Why Children Get Earaches and What to Do About Them

treating the discomfort is typically the best approach
Doctor looking in a child's ear
© Can Stock Photo / pmm

Generally known as acute otitis media, middle ear infections are quite common in young children because of their ear's anatomy and their immune system. Adults have ear canals (known as Eustachian tubes) that slant down towards the nose and mouth, promoting proper drainage of fluid. Children, on the other hand, have horizontal ear canals making drainage challenging. Ear fluid then has the ability to collect and create a blockage. As they continue to grow and develop, the ear canal eventually slopes downwards to resemble that of adults.

Because children have immature immune systems until they’re about 7 years old, they’re more likely to get sick when they encounter a bug. Once their immune system encounters a virus, it will be activated and cause increased fluid production, leading to inflammation and swelling of the ear, nose and throat. Ear infections can be also be triggered by cigarette smoke, pacifier use, and drinking while lying down.

What are the symptoms to look for?

Ear infections can accompany upper respiratory tract infections, so symptoms like coughs and runny noses may be seen. Typically though, you may see a child tugging at their ear, notice a change in their hearing, and some children may verbally tell you that their ear hurts. Other symptoms can include: insomnia, decreased playfulness, irritability, fever, vomiting, and lack of appetite.  

Conventional and natural treatments

Children are commonly given antibiotics when they present with an earache or ear infection, however since most infections are caused by viruses antibiotics may be of minimal benefit. Oftentimes, the best practice for an infection is to ‘watch and wait.’

Nevertheless, when it comes to ear infections, reducing inflammation and pain within the ear is the goal, and a few natural solutions can achieve this.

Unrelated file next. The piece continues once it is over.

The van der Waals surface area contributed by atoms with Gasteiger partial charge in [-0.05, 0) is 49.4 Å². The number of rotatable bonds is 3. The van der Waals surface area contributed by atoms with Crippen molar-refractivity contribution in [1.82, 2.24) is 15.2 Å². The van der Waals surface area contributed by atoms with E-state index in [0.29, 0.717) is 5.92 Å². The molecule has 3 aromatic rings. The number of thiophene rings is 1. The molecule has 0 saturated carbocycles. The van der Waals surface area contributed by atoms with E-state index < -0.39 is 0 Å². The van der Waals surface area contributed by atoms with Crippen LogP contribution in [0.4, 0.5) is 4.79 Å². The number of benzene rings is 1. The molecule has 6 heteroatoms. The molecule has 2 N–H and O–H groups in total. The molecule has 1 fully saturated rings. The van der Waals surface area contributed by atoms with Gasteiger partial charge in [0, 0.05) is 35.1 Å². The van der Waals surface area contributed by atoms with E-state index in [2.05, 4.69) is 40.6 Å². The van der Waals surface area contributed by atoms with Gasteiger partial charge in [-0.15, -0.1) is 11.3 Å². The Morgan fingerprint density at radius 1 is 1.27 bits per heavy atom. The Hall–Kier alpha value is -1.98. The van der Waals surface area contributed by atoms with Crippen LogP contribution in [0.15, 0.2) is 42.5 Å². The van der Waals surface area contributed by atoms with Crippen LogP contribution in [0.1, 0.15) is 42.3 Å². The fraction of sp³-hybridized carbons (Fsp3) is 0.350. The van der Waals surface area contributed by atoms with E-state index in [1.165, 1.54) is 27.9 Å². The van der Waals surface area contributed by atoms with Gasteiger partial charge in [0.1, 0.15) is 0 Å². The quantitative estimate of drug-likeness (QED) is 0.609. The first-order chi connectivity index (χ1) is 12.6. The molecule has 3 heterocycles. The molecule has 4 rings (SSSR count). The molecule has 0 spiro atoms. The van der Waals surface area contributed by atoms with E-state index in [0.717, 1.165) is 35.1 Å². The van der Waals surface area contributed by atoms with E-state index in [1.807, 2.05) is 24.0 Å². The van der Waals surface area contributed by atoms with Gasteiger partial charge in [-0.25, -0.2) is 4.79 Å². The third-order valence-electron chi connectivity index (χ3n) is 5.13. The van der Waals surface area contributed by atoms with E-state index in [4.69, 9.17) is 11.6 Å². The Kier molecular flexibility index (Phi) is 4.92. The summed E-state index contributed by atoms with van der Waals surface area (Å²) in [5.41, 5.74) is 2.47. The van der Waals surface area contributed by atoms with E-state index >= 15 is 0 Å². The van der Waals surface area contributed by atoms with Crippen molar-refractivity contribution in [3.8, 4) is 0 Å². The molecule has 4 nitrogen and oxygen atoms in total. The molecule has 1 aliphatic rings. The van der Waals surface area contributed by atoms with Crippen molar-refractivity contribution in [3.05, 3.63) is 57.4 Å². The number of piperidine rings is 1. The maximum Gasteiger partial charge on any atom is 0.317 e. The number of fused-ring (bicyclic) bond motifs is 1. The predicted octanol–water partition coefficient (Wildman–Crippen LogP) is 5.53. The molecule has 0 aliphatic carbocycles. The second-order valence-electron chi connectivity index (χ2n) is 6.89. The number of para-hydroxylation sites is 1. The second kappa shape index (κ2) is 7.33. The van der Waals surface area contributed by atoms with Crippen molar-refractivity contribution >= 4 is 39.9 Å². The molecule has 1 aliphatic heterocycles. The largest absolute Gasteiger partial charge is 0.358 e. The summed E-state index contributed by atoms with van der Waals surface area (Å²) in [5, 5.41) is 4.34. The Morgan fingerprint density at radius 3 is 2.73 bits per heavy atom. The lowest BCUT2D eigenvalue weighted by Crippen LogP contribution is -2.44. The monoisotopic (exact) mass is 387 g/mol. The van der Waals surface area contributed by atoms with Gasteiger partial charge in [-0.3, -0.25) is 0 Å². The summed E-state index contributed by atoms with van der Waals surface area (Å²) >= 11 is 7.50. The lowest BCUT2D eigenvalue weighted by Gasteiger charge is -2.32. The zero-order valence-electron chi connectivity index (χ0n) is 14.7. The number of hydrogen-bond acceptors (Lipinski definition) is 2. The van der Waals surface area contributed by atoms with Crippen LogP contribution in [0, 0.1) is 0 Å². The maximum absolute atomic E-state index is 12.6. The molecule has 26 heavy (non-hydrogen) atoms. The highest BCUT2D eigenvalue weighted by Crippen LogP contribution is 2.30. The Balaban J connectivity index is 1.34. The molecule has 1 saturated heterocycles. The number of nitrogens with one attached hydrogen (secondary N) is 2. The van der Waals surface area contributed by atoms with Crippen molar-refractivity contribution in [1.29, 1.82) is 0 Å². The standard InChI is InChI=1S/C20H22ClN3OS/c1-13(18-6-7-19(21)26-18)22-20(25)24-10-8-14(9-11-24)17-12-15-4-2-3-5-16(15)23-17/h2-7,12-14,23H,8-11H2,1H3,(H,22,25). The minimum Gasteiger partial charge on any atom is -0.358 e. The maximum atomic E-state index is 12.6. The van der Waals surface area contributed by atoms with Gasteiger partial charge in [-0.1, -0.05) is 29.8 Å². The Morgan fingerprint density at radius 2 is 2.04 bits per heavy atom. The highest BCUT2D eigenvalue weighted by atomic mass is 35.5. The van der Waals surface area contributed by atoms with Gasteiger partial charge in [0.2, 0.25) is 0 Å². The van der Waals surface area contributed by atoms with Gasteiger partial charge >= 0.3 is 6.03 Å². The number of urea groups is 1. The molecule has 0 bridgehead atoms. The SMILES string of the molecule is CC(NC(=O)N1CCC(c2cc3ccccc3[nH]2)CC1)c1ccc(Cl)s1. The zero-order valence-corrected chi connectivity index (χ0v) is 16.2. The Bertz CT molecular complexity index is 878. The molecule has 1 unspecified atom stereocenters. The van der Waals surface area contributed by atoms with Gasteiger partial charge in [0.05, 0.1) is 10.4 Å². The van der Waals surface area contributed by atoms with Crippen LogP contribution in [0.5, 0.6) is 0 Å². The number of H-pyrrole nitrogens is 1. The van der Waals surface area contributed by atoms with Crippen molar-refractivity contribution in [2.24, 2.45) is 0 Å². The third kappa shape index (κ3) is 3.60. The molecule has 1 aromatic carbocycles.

• Hydration: Ensure that your child is well hydrated, including continuing to breastfeed or offering your child water, herbal teas, and warm soup.
  • Eliminating dairy: Dairy can cause thickening of mucus thus preventing drainage of the Eustachian tube. Limit fluids to plain water or dairy alternatives.
  • Lymphatic massage: Using castor oil, and following the chain of cervical lymph nodes from behind the ear down the neck, a massage will help promote drainage of the Eustachian tube.
  • Probiotics: As children are often given antibiotics to kill any causes of infection, taking a probiotic helps re-establish gut bacteria and immune health.
  • Vitamin C: A great anti-inflammatory, vitamin C will help decrease inflammation present within the ear canal.
  • Botanicals: Echinacea and goldenseal are potent antimicrobial herbs that can rid a child’s body of unwanted bugs. Speak with a naturopathic doctor or herbalist before incorporating them into your child’s routine.
  • Garlic infused ear oil: Another antimicrobial, garlic-infused ear oil can help directly at the site of pain.

If your child’s tympanic membrane has perforated (where clear liquid or blood is noticeable from the ear), has a high fever (over 39C) that has persisted for a few days, or is in an incredible amount of pain, it is recommended to seek treatment from a medical doctor.  Moreover, be on the lookout for a severe headache, stiff neck, and lethargy as those are common indicators of meningitis, and need medical attention right away.

When it comes to your child's healthy and safety, it's important to be prepared. Make sure you've got a first-aid kit at home well-stocked with these essentials.